By Jim Boyce | The New Zealand Herald reports that the country’s wines will soon face a more difficult route to China’s market:
Chinese regulations that caused upheaval in New Zealand’s infant formula industry two years ago are set to be extended to honey and wine exporters.
The Ministry for Primary Industries yesterday confirmed it was aware of the move, saying the Certification and Accreditation Administration of China (CNCA) would require registration of wineries and honey producers next year.
It’s not just New Zealand affected, said an MPI spokesperson, as “the rules will apply to all countries exporting wine and honey to China.” (Honey is a key trade product for New Zealand. It was the top exporter to China at USD24 million during the first half of the year, more than its next 20 competitors combined.)
The Herald, citing online regulatory news source Chemlinked, reported that the “CNCA was training officials to conduct on-site audits of bee farms, honey processing facilities and wineries.”
Only a tiny fraction of New Zealand’s wine is sent to China but rapid market growth and an advantageous free trade deal have buoyed the hopes of producers for a far bigger presence.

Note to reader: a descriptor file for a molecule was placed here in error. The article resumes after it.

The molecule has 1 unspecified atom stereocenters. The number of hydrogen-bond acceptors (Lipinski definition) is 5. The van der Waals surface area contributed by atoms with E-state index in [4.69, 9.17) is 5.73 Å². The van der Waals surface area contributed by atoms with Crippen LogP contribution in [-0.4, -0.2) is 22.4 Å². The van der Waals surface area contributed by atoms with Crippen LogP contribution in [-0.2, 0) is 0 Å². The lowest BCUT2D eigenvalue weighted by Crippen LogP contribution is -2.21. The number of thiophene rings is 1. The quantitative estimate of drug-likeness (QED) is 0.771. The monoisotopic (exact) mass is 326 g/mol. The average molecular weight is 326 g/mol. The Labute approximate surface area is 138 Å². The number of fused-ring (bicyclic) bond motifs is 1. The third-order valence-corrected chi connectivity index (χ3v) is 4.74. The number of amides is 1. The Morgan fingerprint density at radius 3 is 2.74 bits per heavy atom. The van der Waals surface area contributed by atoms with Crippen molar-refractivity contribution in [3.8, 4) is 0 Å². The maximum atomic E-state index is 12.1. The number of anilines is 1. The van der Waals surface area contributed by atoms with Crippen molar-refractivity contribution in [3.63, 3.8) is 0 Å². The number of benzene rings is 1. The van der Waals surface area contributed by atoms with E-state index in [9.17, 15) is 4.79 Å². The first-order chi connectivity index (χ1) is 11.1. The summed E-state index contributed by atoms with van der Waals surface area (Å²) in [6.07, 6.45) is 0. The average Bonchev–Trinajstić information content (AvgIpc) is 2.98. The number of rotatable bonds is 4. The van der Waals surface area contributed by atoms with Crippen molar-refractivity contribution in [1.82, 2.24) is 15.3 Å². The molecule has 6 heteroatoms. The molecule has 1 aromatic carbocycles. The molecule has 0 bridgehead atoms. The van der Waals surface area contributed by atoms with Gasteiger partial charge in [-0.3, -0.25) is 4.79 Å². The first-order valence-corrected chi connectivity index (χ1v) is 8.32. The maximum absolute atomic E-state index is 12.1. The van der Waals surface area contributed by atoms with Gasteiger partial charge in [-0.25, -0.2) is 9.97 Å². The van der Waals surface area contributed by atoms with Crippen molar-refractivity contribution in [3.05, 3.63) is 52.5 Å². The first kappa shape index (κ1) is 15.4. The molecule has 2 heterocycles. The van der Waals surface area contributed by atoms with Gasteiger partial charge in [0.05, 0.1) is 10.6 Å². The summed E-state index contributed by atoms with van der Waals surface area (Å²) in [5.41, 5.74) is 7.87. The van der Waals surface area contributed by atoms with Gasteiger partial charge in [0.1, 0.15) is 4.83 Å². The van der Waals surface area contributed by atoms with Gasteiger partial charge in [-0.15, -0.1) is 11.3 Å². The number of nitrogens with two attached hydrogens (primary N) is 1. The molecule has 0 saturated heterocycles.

It’s not the only agricultural product at issue between New Zealand and China at the moment. China border officials found fungus in two containers of New Zealand kiwi fruit arriving in Tianjin.
According to a spokesperson at kiwi exporter Zespri, “no other countries had demanded a halt to shipments because of the fungus, which was first identified on kiwifruit in 1982.”
Not surprisingly, speculation has abounded about the timing. Some think it might be linked to concerns by New Zealand and others about cheap Chinese steel exports. One source said it might be linked to the Kiwifruit Marketing Board recently deciding against a project to market its fruit on Hainan.
In any case, the wine regulations appear to have been planned ahead of those issues. Reports the Herald: “New Zealand Winegrowers chief executive Philip Gregan said the industry group had been aware for some time of CNCA’s registration plans.”
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